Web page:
Newer titles such as Prince of Persia: The Sands of Time log the most playtime, but the games based on older arcade titles attract the largest overall number of players. The majority of GameTap’s library consists of simple and largely non-violent games, none of which have a rating over T. Rodriguez says this is no accident. Even though the majority of subscribers are 24- to 39-year-old males, GameTap was definitely designed with kids and families in mind. Aside from licensing hundreds of games that are easy to play, GameTap carries more than 20 titles designed specifically for kids such as Reader Rabbit and the Lego-based Loco and Rock Raiders.

Another prominent subscription service, Comcast Games on Demand (www.comcast.net/games/gamesondemand), is also targeting the younger demo by offering more than 75 titles in its kids package, including games based on properties like Clifford, My Little Pony and SpongeBob SquarePants. Because these titles appeal to the under-10 set, Comcast has chosen to advertise directly to parents and forego alternate payment options. ‘Many of the titles here are for children under 10, and we absolutely don’t expect them to have their own credit cards,’ Comcast’s senior director of entertainment and gaming Jen MacLean says. ‘So we’ve really made an effort to reach out to parents and educate them about what a value this is.’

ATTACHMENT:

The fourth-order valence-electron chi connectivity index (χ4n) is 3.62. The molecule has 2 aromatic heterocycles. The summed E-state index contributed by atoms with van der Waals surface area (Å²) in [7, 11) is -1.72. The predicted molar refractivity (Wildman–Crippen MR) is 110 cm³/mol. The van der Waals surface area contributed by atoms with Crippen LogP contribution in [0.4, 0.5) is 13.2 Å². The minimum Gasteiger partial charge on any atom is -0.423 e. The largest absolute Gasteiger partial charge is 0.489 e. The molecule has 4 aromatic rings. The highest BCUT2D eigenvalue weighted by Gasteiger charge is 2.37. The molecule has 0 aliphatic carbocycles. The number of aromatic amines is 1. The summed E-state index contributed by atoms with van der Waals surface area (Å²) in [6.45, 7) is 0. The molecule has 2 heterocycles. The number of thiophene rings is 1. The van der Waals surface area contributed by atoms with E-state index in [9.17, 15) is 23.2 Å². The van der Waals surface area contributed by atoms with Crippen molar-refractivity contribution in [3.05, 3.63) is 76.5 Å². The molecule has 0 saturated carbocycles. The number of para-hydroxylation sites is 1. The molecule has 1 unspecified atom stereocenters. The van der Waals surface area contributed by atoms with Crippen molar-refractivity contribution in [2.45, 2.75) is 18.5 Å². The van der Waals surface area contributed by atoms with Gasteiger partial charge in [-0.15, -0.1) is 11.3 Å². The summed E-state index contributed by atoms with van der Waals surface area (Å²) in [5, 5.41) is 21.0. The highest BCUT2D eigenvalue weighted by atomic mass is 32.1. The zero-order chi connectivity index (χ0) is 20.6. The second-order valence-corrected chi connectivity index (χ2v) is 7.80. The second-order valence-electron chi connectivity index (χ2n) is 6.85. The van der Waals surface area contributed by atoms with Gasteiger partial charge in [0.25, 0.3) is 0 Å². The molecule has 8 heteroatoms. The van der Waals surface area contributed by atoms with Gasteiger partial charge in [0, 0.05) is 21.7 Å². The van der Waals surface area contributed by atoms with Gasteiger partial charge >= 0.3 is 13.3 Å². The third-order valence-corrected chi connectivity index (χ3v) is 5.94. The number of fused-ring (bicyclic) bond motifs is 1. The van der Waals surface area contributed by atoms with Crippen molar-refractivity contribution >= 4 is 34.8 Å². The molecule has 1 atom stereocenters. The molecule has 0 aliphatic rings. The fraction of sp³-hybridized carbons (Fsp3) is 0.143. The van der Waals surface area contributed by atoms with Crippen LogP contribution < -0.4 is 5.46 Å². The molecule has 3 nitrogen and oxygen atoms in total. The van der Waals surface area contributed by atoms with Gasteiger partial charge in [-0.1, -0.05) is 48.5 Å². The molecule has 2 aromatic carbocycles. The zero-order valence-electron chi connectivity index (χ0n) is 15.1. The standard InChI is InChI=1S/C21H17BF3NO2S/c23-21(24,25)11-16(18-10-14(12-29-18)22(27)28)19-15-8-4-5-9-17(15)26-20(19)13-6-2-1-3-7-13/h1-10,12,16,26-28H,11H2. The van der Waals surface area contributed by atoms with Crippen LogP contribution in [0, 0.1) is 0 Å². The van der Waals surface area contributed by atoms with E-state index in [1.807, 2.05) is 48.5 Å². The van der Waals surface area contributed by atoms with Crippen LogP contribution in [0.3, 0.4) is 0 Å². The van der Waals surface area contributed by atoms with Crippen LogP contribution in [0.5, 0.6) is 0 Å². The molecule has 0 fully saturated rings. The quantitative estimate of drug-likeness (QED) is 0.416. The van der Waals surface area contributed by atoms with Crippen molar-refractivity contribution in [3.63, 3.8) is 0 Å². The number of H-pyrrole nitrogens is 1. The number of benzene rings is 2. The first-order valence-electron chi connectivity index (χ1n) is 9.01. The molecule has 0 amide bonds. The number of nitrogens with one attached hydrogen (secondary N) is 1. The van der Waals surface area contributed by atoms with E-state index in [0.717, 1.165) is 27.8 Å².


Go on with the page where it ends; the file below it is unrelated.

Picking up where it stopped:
Comcast advertises its kids games package through www.comcast.net and consumer campaigns including newspaper advertising and direct mail. The company launched this service in June 2004 with 60 titles in its kids lineup. The number of games has since grown 25% and although she couldn’t reveal percentages, MacLean says subscriber figures have grown steadily each month. The kids package costs US$7.95 per month for unlimited access, and MacLean says she’s always on the lookout for new titles, licenses and partners.

Mass retailers remain big players

While the market is warming to digital sell through for PC games as smaller console titles and subscription services continue to build steam, it’s going to take some time for full-scale console games to migrate to this space. Typical household broadband pipelines, despite representing a quantum leap in digital delivery when compared to old-school dial up systems, remain unequal to the task of transporting the huge data files that make up a full-on console game. Also, bricks-and-mortar retail continues to move the bulk of console software and competing directly with giants such as Wal-Mart and Best Buy seems unwise. Xbox’s Canessa, for one, is keeping a level head. ‘Digital distribution functions well as a complement to retail,’ he says. ‘But it’s by no means a replacement for it, yet.’